When a tool like this rises to even a minimum level of public consciousness, you're better off thinking "people have probably been doing this for close to a decade" than "this asshole just ruined the internet by pointing out an obvious flaw that someone will now be able to exploit".
And yes, at some point, a door manufacturer that knows how easily their doors will open and how frequently people will just walk through does take on some responsibility to add a lock (and the homeowner to use it). It's going to cost more in servers? Okay, so what? It costs more to install seatbelts, are you upset at Ralph Nader, too?
[Edited to bring it down a notch]
Flat out false. Ever heard the term "crime of opportunity"?
What's your over/under on the number of identity thefts facilitated by Eric Butler's little gift? Let's make this empirical.
You vastly underestimate the barrier that "five minutes of Googling" presents. I assure you, the overwhelming majority of aspiring script kiddies would never be able to figure it out. It took an expert to package an exploit in a nice GUI (and write cookie parsing code for every major social site under the sun).
How about instead of shooting the messenger, you take some of that righteous anger and point it at the companies with millions/billions to spend who have simply ignored a longstanding known issue?
Hospitals, nonprofit groups, anyone running a website has to drop everything to lock it all down now. The effect is a lot like loosing a new virus (and might ultimately be treated that way).
> As long as only the highly motivated can exploit it, it's not really a problem, gotcha.
^ This modified statement is correct. All I'm saying that making something easy to use and publicizing it widely is going to result in a lot more people using it.
[Edits - hey jfager, I don't know you from adam and don't particularly enjoy flamewars. I agree that in the long run this should be fixed, ideally in such a way that 99.99% of people can blissfully go about their day. I just wish that the energy to secure stuff had taken the form of (say) a post on "here's how Google converted Gmail to https" rather than Firesheep. Hope we can find some common ground and you can see my POV.]
Your implicit definition of 'highly motivated' (someone willing to put in 5 minutes of Googling) makes me sad.
I'm agitated because you're trying to hang someone for doing A Good Thing: putting real pressure on the bigs to finally actually fix a well-known, longstanding problem.
[Response to your edit: Facebook, Twitter, and other big sites know about the problem. How would explaining to them how Google secured Gmail change anything? They know how Google secured Gmail, and they know how to secure their own services. They just simply aren't, because it saves them money and their customers aren't demanding it. But the only reason their customers aren't demanding it is because the vast majority of their customers don't know the threat exists. This tool makes the threat clear as day to the most unsophisticated layperson, which makes it real, effective pressure, far more than yet another blog post asking nicely for SSL by default].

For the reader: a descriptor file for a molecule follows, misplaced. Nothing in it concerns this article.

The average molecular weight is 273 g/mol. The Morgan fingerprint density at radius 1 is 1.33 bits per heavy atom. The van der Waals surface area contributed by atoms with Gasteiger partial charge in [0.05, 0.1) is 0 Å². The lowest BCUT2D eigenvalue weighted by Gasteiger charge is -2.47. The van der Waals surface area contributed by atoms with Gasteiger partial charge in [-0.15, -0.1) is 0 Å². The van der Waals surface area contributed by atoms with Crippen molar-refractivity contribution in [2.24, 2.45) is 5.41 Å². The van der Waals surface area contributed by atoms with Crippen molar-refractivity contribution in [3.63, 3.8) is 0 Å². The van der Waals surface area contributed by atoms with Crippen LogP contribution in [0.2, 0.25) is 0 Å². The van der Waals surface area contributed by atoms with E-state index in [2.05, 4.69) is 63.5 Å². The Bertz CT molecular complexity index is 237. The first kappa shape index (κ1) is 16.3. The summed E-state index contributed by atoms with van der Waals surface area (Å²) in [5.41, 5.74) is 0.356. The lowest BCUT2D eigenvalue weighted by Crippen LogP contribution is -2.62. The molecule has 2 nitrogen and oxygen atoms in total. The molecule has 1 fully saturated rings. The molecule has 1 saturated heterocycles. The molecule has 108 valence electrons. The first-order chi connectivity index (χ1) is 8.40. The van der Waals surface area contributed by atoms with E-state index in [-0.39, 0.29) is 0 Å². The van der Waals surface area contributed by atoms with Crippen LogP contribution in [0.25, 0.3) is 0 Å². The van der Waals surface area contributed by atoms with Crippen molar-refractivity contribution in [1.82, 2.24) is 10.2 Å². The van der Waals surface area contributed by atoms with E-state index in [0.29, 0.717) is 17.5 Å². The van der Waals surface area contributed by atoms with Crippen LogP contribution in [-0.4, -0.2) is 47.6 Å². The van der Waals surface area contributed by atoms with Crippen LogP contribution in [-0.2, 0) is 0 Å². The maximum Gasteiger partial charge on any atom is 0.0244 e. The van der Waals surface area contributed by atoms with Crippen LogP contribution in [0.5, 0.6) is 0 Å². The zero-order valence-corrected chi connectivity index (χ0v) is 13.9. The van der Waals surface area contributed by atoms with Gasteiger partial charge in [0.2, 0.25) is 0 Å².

It wasn't until Napster made that 0 minutes of googling that MP3 filesharing really took off.
For something like this to end up on millions of desktops, you have to be able to explain it to a half-stoned frat at a party. "Five minutes of googling and then some nerdery"? No chance. "Install this, go to the quad and you can sign into the facebook of any other person there?" Yup, that's going to spread like wildfire.
This isn't new. Point and click tools for doing this existed 10 years ago. Making a firefox plugin just pushed it back to the top of the headlines. This is actually a good thing because if word spreads more people will be aware of the already existing risk and will be more security conscious.
Does this mean everyone should stop logging into their personal accounts over unsecure wifi at school or starbucks? ABSOLUTELY.
Hopefully this new attention on an old hole will motivate more admins to fix their networks and more users to realize how vulnerable they are.
(a) network effects
(b) autosharing, spurring more (a)
Neither of these apply here.
This kind of exploit is so many years old that it's a matter of basic public education and computer literacy. While this might be a "forcing function" on the web development community - it is not unfair. There is so much new tech every year, it's unfortunate that security isn't more in the consciousness of tech.
There may be more graceful ways to lead "sheep" to more secure use of the internet deserving of praise, but it's fair game to release an exploit, and I'd rather see FireSheep than censorship of it.
There is zero difference between what someone using public wifi should be doing today and what they should have been doing last week. Now at least more people are aware of the problem.